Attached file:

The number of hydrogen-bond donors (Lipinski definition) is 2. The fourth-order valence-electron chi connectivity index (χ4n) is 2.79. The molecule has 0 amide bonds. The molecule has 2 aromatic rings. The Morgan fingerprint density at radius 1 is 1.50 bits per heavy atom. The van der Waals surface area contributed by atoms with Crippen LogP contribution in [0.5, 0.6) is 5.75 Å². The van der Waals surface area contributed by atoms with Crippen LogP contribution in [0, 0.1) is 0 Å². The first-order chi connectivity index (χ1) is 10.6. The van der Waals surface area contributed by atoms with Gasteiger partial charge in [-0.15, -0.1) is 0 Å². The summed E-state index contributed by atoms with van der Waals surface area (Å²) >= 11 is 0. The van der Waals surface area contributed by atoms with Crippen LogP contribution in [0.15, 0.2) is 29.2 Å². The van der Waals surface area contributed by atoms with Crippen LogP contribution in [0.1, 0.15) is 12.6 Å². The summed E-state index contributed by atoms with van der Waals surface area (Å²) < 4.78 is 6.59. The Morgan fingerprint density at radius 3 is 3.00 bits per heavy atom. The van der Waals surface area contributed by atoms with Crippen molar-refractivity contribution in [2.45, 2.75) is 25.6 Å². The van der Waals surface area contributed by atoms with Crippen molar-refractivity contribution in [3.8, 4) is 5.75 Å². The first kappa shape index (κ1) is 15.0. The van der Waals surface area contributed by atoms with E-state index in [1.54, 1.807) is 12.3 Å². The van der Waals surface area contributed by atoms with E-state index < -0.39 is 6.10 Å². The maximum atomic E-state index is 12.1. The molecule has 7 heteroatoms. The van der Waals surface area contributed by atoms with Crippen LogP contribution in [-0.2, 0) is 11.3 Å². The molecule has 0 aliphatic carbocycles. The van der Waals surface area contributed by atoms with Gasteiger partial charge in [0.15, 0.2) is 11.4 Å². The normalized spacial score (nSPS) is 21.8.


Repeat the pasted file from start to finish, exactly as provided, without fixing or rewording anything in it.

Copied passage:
The number of hydrogen-bond donors (Lipinski definition) is 2. The fourth-order valence-electron chi connectivity index (χ4n) is 2.79. The molecule has 0 amide bonds. The molecule has 2 aromatic rings. The Morgan fingerprint density at radius 1 is 1.50 bits per heavy atom. The van der Waals surface area contributed by atoms with Crippen LogP contribution in [0.5, 0.6) is 5.75 Å². The van der Waals surface area contributed by atoms with Crippen LogP contribution in [0, 0.1) is 0 Å². The first-order chi connectivity index (χ1) is 10.6. The van der Waals surface area contributed by atoms with Gasteiger partial charge in [-0.15, -0.1) is 0 Å². The summed E-state index contributed by atoms with van der Waals surface area (Å²) >= 11 is 0. The van der Waals surface area contributed by atoms with Crippen LogP contribution in [0.15, 0.2) is 29.2 Å². The van der Waals surface area contributed by atoms with Crippen LogP contribution in [0.1, 0.15) is 12.6 Å². The summed E-state index contributed by atoms with van der Waals surface area (Å²) < 4.78 is 6.59. The Morgan fingerprint density at radius 3 is 3.00 bits per heavy atom. The van der Waals surface area contributed by atoms with Crippen molar-refractivity contribution in [2.45, 2.75) is 25.6 Å². The van der Waals surface area contributed by atoms with Crippen molar-refractivity contribution in [3.8, 4) is 5.75 Å². The first kappa shape index (κ1) is 15.0. The van der Waals surface area contributed by atoms with E-state index in [1.54, 1.807) is 12.3 Å². The van der Waals surface area contributed by atoms with E-state index < -0.39 is 6.10 Å². The maximum atomic E-state index is 12.1. The molecule has 7 heteroatoms. The van der Waals surface area contributed by atoms with Crippen LogP contribution in [-0.2, 0) is 11.3 Å². The molecule has 0 aliphatic carbocycles. The van der Waals surface area contributed by atoms with Gasteiger partial charge in [0.15, 0.2) is 11.4 Å². The normalized spacial score (nSPS) is 21.8.